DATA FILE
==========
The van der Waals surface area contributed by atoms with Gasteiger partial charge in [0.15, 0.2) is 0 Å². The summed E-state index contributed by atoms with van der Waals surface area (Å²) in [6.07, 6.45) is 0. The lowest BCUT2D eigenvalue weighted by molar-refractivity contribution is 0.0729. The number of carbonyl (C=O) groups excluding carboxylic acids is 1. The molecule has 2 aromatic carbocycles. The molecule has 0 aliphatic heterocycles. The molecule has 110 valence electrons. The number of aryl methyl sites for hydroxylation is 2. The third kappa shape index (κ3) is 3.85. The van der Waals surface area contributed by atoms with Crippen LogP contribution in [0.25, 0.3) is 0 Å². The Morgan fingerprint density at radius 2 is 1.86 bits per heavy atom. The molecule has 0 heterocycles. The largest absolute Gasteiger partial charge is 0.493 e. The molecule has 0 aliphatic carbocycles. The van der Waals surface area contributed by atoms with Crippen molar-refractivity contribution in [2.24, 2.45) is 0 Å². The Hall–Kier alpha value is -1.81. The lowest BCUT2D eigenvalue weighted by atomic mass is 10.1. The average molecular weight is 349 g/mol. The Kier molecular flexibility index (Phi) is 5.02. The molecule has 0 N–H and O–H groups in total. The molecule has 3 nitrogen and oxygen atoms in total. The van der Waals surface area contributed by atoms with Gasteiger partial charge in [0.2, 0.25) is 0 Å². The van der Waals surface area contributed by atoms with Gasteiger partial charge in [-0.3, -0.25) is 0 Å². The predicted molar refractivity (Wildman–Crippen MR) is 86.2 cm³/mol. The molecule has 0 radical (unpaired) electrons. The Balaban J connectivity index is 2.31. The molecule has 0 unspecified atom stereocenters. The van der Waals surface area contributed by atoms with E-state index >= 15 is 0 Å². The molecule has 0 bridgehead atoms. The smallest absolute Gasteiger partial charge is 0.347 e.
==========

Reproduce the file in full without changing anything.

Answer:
The van der Waals surface area contributed by atoms with Gasteiger partial charge in [0.15, 0.2) is 0 Å². The summed E-state index contributed by atoms with van der Waals surface area (Å²) in [6.07, 6.45) is 0. The lowest BCUT2D eigenvalue weighted by molar-refractivity contribution is 0.0729. The number of carbonyl (C=O) groups excluding carboxylic acids is 1. The molecule has 2 aromatic carbocycles. The molecule has 0 aliphatic heterocycles. The molecule has 110 valence electrons. The number of aryl methyl sites for hydroxylation is 2. The third kappa shape index (κ3) is 3.85. The van der Waals surface area contributed by atoms with Crippen LogP contribution in [0.25, 0.3) is 0 Å². The Morgan fingerprint density at radius 2 is 1.86 bits per heavy atom. The molecule has 0 heterocycles. The largest absolute Gasteiger partial charge is 0.493 e. The molecule has 0 aliphatic carbocycles. The van der Waals surface area contributed by atoms with Crippen molar-refractivity contribution in [2.24, 2.45) is 0 Å². The Hall–Kier alpha value is -1.81. The lowest BCUT2D eigenvalue weighted by atomic mass is 10.1. The average molecular weight is 349 g/mol. The Kier molecular flexibility index (Phi) is 5.02. The molecule has 0 N–H and O–H groups in total. The molecule has 3 nitrogen and oxygen atoms in total. The van der Waals surface area contributed by atoms with Gasteiger partial charge in [0.2, 0.25) is 0 Å². The van der Waals surface area contributed by atoms with Gasteiger partial charge in [-0.3, -0.25) is 0 Å². The predicted molar refractivity (Wildman–Crippen MR) is 86.2 cm³/mol. The molecule has 0 radical (unpaired) electrons. The Balaban J connectivity index is 2.31. The molecule has 0 unspecified atom stereocenters. The van der Waals surface area contributed by atoms with E-state index >= 15 is 0 Å². The molecule has 0 bridgehead atoms. The smallest absolute Gasteiger partial charge is 0.347 e.